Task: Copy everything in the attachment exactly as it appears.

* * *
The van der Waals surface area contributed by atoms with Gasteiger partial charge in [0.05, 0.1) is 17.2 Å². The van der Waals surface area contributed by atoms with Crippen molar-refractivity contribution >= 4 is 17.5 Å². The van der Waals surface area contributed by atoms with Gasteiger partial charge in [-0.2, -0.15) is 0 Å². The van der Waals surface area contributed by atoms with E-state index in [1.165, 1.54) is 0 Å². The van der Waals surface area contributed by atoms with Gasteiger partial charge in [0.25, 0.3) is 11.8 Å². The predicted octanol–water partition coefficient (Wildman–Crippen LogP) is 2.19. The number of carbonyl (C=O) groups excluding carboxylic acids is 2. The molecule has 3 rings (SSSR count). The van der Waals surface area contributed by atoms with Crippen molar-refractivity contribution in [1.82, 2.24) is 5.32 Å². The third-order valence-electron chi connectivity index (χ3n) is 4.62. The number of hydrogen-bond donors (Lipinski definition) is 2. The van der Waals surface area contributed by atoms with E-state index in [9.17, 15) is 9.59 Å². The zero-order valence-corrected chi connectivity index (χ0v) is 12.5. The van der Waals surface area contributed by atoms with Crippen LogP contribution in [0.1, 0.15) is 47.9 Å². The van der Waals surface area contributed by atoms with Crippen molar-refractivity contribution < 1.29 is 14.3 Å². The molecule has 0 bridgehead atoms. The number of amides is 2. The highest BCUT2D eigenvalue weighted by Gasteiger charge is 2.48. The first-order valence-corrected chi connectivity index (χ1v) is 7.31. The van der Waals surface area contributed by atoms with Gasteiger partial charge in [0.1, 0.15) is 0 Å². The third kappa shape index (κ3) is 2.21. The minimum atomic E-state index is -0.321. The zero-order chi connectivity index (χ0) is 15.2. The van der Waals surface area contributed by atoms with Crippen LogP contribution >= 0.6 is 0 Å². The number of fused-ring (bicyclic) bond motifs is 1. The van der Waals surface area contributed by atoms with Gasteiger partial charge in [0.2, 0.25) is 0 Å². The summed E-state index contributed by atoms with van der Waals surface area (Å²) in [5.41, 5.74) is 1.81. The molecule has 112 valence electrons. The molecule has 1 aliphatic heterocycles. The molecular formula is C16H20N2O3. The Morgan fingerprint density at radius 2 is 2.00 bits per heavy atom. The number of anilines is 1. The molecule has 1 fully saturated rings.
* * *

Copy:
The van der Waals surface area contributed by atoms with Gasteiger partial charge in [0.05, 0.1) is 17.2 Å². The van der Waals surface area contributed by atoms with Crippen molar-refractivity contribution >= 4 is 17.5 Å². The van der Waals surface area contributed by atoms with Gasteiger partial charge in [-0.2, -0.15) is 0 Å². The van der Waals surface area contributed by atoms with E-state index in [1.165, 1.54) is 0 Å². The van der Waals surface area contributed by atoms with Gasteiger partial charge in [0.25, 0.3) is 11.8 Å². The predicted octanol–water partition coefficient (Wildman–Crippen LogP) is 2.19. The number of carbonyl (C=O) groups excluding carboxylic acids is 2. The molecule has 3 rings (SSSR count). The van der Waals surface area contributed by atoms with Crippen molar-refractivity contribution in [1.82, 2.24) is 5.32 Å². The third-order valence-electron chi connectivity index (χ3n) is 4.62. The number of hydrogen-bond donors (Lipinski definition) is 2. The van der Waals surface area contributed by atoms with E-state index in [9.17, 15) is 9.59 Å². The zero-order valence-corrected chi connectivity index (χ0v) is 12.5. The van der Waals surface area contributed by atoms with Crippen LogP contribution in [0.1, 0.15) is 47.9 Å². The van der Waals surface area contributed by atoms with Crippen molar-refractivity contribution < 1.29 is 14.3 Å². The molecule has 0 bridgehead atoms. The number of amides is 2. The highest BCUT2D eigenvalue weighted by Gasteiger charge is 2.48. The first-order valence-corrected chi connectivity index (χ1v) is 7.31. The van der Waals surface area contributed by atoms with Gasteiger partial charge in [0.1, 0.15) is 0 Å². The third kappa shape index (κ3) is 2.21. The minimum atomic E-state index is -0.321. The zero-order chi connectivity index (χ0) is 15.2. The van der Waals surface area contributed by atoms with Crippen LogP contribution >= 0.6 is 0 Å². The number of fused-ring (bicyclic) bond motifs is 1. The van der Waals surface area contributed by atoms with Gasteiger partial charge in [0.2, 0.25) is 0 Å². The summed E-state index contributed by atoms with van der Waals surface area (Å²) in [5.41, 5.74) is 1.81. The molecule has 112 valence electrons. The molecule has 1 aliphatic heterocycles. The molecular formula is C16H20N2O3. The Morgan fingerprint density at radius 2 is 2.00 bits per heavy atom. The number of anilines is 1. The molecule has 1 fully saturated rings.